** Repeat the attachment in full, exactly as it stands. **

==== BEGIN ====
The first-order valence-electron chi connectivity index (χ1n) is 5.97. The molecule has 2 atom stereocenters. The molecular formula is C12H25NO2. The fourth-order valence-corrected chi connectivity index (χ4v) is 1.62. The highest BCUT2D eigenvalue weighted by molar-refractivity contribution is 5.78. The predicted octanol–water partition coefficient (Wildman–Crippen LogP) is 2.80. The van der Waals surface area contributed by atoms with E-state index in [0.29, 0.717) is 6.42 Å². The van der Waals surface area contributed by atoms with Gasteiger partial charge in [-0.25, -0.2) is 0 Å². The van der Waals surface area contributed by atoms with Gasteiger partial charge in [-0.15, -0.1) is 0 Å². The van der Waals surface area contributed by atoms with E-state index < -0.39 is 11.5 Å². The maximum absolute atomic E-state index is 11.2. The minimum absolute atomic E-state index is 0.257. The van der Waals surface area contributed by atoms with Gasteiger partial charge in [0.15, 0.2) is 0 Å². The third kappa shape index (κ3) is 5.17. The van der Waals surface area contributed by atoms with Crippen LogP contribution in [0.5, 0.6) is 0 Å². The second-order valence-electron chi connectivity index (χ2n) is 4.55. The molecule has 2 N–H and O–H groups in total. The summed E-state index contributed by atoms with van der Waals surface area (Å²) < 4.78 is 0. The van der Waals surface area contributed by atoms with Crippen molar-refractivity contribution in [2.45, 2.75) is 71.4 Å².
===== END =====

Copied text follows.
The first-order valence-electron chi connectivity index (χ1n) is 5.97. The molecule has 2 atom stereocenters. The molecular formula is C12H25NO2. The fourth-order valence-corrected chi connectivity index (χ4v) is 1.62. The highest BCUT2D eigenvalue weighted by molar-refractivity contribution is 5.78. The predicted octanol–water partition coefficient (Wildman–Crippen LogP) is 2.80. The van der Waals surface area contributed by atoms with E-state index in [0.29, 0.717) is 6.42 Å². The van der Waals surface area contributed by atoms with Gasteiger partial charge in [-0.25, -0.2) is 0 Å². The van der Waals surface area contributed by atoms with Gasteiger partial charge in [-0.15, -0.1) is 0 Å². The van der Waals surface area contributed by atoms with E-state index < -0.39 is 11.5 Å². The maximum absolute atomic E-state index is 11.2. The minimum absolute atomic E-state index is 0.257. The van der Waals surface area contributed by atoms with Gasteiger partial charge in [0.15, 0.2) is 0 Å². The third kappa shape index (κ3) is 5.17. The van der Waals surface area contributed by atoms with Crippen LogP contribution in [0.5, 0.6) is 0 Å². The second-order valence-electron chi connectivity index (χ2n) is 4.55. The molecule has 2 N–H and O–H groups in total. The summed E-state index contributed by atoms with van der Waals surface area (Å²) < 4.78 is 0. The van der Waals surface area contributed by atoms with Crippen molar-refractivity contribution in [2.45, 2.75) is 71.4 Å².